[email protected]

January 29, 2012, Sunday

The suicide act of Turkish football

Mehmet Ali Aydınlar, the deeply annoyed chairman of the Turkish Football Federation (TFF), could announce his resignation at any moment.

He has taken a sudden “vacation leave” after a very tense meeting with the football clubs and has indicated more than once that he has had enough. This follows a historic deadlock on how to deal ethically and legally with the impacts of the match-fixing charges, which implicate eight super league clubs.

Follow the scandal, which is now turning into a deadly farce, and you will much more closely understand the true spirit of impunity and arrogance in Turkey. The events have already turned the football world into such a microcosm.

It all began with a huge police inquiry last summer, when around 60 people, including the chairman of Fenerbahçe, Aziz Yıldırım, were arrested. This hit like a magnitude 9 earthquake. The indictment that followed contained 93 people (players from eight clubs and notorious mafia figures). It alleged an organizational effort of match fixing, with a massive amount of money, between 13 and 19 matches. Now, Fenerbahçe's championship risks being revoked, while the fate of all the clubs is still wide open.

The developing story is filled with big mistakes, resistance, primitive reflexes and denial. (In a sense, by a not too far-fetched comparison, it resembles how Greece in general has reacted to its economic crisis). As the bombshell landed on Turkish football, the TFF chose to drag its feet and then tried to sweep it under the rug. Yıldırım, a powerful figure with deep contacts with the “establishment,” used all of his channels to get out of jail, but failed to his frustration. As police leaked tapped conversations of the accused figures, many “juicy” details (open secrets, to those who follow the football) came to the surface.

The rest was chaos.

On the political side, the government felt the heat (mainly because of Fenerbahçe, one of whose VIP fans is Recep Tayyip Erdoğan himself) and due to wide protests, had to change -- to “soften” -- the law on match fixing.

But it did not change the course of events. The TFF is under immense pressure from UEFA and is increasingly being squeezed by all the clubs. What it had to do was to move in swiftly and follow Article 58 of the Disciplinary Directive. It should have delivered due penalties -- like degrading the clubs to the second league or lowering their points considerably -- but it did not. The more it remained immobile, the louder the voices became of the accused clubs -- taking control over the outlook -- and on the opposing side, Galatasaray, which fought against every effort by the TFF to take another route for a “solution.”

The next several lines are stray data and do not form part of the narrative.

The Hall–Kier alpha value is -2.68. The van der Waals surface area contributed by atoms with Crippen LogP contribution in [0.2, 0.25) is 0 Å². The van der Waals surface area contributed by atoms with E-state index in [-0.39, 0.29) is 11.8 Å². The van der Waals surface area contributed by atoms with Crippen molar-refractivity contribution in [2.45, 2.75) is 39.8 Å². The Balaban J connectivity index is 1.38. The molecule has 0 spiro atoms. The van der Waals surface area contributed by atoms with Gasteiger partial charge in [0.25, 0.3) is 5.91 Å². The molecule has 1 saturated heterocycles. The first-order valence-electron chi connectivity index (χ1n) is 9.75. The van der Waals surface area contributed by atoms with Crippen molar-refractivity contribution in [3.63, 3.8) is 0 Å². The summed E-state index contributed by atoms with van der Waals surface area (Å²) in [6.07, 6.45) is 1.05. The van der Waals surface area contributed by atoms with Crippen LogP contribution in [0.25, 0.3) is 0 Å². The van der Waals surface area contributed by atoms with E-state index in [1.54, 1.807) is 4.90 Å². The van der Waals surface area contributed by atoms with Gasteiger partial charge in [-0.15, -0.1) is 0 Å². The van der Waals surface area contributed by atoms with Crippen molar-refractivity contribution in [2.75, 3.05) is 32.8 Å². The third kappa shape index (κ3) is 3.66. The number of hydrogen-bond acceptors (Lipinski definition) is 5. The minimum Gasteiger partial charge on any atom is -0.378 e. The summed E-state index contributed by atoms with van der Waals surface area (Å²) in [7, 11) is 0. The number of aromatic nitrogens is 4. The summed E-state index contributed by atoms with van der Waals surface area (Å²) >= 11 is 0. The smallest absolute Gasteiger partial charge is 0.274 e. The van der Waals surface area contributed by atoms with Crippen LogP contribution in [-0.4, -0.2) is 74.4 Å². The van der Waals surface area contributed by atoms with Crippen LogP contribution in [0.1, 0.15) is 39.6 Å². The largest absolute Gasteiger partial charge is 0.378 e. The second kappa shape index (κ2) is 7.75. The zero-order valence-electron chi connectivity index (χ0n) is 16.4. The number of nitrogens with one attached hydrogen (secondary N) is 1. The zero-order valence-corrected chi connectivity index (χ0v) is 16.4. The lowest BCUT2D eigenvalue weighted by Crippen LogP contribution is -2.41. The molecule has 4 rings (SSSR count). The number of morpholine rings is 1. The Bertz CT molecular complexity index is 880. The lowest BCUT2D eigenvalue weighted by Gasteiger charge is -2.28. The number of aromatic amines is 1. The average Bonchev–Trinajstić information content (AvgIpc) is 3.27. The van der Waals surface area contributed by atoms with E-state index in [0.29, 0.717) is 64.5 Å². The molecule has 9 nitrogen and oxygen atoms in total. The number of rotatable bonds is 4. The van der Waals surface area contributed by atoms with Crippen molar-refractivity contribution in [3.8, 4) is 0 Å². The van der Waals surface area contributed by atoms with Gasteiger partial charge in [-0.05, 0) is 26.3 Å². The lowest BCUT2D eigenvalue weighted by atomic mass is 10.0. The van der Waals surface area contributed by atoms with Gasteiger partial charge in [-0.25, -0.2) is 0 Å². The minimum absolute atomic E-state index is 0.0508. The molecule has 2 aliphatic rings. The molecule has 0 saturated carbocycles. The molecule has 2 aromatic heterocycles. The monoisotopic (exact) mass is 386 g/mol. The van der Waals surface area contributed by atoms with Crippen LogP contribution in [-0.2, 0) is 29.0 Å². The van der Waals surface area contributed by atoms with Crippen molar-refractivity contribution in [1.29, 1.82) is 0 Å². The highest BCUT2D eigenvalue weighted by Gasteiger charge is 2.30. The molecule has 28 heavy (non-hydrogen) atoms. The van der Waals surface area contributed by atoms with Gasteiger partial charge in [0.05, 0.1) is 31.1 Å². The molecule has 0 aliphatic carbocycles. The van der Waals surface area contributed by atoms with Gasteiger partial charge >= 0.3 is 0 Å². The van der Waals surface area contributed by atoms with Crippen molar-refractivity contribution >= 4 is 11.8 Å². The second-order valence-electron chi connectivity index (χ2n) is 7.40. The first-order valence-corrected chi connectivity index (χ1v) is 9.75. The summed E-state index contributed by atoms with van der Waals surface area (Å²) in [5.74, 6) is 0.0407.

So, in the end, all the clubs united in not preventing clubs from being relegated to a lower league for once. They now practically took over, leaving the TFF with no authority. Fenerbahçe and others argue that nothing should be done before the end of legal process (which could go on for between two-five years), while Beşiktaş says, “We should agree to boycott international championships altogether,” and Galatasaray keenly awaits a bigger mess to take the TFF to the court.

They are all stuck in blinding defiance, choosing to ignore the fact that UEFA acts with zero tolerance on such matters, and it will probably not wait much longer. With this in the air, if Aydınlar steps down this week, it will be even more complicated. The TFF will then have to elect a new board, more time will pass, Yıldırım managing Fenerbahçe by “remote control” from prison will be more manipulative and a road accident of a massive scale will become inevitable. Given such cultural patterns, I see no way of “wisening up.”

But, apparently, nobody can see the impact of a road crash. The farce of football has exposed the deep cracks in which morality is trying to survive, of ignorance, of “we against the world,” of “we will burn Rome if necessary”; and its impact may shatter the political geography, given the millions of football fans İstanbul's three big clubs have. It may make life difficult for Erdoğan, and when (not if) UEFA reacts by implementing a years-long ban on Turkish football (including the national team) it may whip up anti-Western sentiment. This is a very serious comedy indeed.

Previous articles of the columnist